One of the people is asking the other if he remembers the time when Donald Trump was first elected as president of the United States (implying that the degraded landscape in which they are sitting is a result of the Trump presidency).

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The Grim Reaper with a baby Grim Reaper

grim reaper and baby grim reaper in pushchair

The grim reaper with a baby grim reaper in a pushchair

The personification of death in the form of the grim reaper pushing a pushchair or baby buggy in which sits an infant grim reaper.
Part of the concept behind the cartoon is to show a link between birth and death.
It’s also meant to be humorous because it humanises the grim reaper.

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The grim reaper upgrades from a scythe to a combine harvester

grim reaper buys a combine harvester

The grim reaper buys a combine harvester

The personification of death in the form of the grim reaper upgrades from his scythe to a combine harvester. The harvester is here a symbol of much greater ‘harvesting’ power than the scythe – in other words a means of achieving a much greater death toll, similar to a weapon of mass destruction.

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A tribute to William Heath Robinson

Tribute to William Heath Robinson cartoon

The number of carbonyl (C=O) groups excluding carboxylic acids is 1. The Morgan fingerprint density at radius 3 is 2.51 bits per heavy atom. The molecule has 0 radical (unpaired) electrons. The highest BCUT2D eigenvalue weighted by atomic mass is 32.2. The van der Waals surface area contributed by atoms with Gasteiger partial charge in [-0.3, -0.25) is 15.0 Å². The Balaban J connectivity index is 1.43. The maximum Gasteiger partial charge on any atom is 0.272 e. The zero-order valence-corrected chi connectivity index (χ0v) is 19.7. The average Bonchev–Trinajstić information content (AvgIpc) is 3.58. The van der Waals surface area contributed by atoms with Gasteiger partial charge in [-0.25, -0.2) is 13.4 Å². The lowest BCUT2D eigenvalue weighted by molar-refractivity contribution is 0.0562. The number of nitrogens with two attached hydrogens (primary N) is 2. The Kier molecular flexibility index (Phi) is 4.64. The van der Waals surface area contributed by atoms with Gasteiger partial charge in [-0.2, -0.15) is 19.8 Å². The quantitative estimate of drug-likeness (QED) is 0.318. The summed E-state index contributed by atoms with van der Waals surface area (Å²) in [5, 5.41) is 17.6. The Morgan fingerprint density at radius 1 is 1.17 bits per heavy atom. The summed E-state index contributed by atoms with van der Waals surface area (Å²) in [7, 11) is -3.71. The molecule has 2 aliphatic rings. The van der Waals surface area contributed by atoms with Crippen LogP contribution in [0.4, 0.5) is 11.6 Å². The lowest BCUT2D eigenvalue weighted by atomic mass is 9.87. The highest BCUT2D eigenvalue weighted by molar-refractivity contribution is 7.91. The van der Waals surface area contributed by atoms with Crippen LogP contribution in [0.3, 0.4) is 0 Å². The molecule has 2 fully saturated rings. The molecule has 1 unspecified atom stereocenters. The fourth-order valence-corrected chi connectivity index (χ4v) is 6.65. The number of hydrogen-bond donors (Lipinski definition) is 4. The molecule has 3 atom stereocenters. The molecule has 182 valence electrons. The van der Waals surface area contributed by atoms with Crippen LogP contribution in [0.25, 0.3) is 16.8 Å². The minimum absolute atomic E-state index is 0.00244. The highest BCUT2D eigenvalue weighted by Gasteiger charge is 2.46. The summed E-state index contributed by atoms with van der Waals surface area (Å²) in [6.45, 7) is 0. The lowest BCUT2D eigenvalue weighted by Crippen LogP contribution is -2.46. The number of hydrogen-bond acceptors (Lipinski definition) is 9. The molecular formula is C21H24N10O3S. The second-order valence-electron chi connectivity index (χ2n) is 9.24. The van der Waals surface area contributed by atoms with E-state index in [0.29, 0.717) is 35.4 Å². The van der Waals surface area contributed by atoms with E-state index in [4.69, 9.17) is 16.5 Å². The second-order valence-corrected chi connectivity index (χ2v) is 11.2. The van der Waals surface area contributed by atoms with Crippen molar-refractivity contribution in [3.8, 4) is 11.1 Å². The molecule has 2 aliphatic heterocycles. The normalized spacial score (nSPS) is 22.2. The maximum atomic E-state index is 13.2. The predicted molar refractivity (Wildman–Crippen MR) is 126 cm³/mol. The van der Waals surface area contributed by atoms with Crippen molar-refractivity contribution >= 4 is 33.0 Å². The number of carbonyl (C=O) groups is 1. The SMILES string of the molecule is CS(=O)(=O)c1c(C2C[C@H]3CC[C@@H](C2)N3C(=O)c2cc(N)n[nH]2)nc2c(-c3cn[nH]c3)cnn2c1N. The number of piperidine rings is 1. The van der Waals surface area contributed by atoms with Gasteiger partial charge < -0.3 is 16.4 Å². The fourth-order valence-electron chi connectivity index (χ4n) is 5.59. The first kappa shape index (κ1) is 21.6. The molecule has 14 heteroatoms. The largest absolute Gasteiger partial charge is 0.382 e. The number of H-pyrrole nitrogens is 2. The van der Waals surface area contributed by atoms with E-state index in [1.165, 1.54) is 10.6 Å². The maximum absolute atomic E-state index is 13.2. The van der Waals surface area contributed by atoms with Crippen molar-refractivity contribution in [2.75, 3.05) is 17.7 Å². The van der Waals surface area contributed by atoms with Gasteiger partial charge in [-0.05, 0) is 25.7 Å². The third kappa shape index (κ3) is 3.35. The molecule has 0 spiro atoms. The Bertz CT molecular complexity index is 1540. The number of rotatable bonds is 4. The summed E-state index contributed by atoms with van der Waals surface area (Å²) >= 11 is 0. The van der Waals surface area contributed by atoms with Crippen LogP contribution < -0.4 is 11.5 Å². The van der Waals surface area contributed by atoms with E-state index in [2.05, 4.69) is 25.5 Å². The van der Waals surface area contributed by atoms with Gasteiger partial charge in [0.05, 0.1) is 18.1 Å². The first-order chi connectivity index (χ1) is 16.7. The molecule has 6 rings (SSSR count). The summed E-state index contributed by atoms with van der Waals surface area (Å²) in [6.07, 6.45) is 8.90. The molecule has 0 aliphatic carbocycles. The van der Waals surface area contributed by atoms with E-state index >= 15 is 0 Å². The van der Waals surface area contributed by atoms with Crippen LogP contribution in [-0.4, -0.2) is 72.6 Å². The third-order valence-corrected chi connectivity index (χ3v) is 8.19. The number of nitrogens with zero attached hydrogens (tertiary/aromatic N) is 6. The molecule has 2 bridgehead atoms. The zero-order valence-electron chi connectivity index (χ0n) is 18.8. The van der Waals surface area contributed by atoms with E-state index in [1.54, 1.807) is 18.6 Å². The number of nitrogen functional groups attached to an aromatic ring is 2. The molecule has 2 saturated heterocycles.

Heath Robinson style cartoon - detail

Detail

This cartoon was drawn as a tribute to William Heath Robinson on the occasion of the opening of the new Heath Robinson Museum in Pinner (where Heath Robinson lived).

This cartoon shows a Heath Robinson style contraption and is captioned “A contraption for capturing unusually shaped clouds”.

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A common view of modern art – the Emperor’s New Clothes

emperor's new clothes modern art cartoon

Jokes about art gallery goers admiring blank canvases are a staple for cartoonists who want to satirise modern art.
Here’s one of my contributions (although I like this sort of art).

Interestingly, the abstract expressionist painter Ad Reinhardt, who painted canvases that were uniformly black, also worked as a cartoonist who satirised modern art.

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How social media confirms your prejudiced – creating a ‘phoney’ world view

phone filter bubble algorithm

How social media in phones filter information – giving the user a ‘phoney’ (or phony) world view

How social media etc via phones and other digital devices reinforce prejudices by filtering information so that the user only sees information that conforms to the user’s existing biases.

The ‘filter bubble’ of social media and other digital technology is similar to the ‘culture bubble’ of real-world travel and peer group opinions and attitudes.
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How did you vote in the Brexit referendum, Daddy?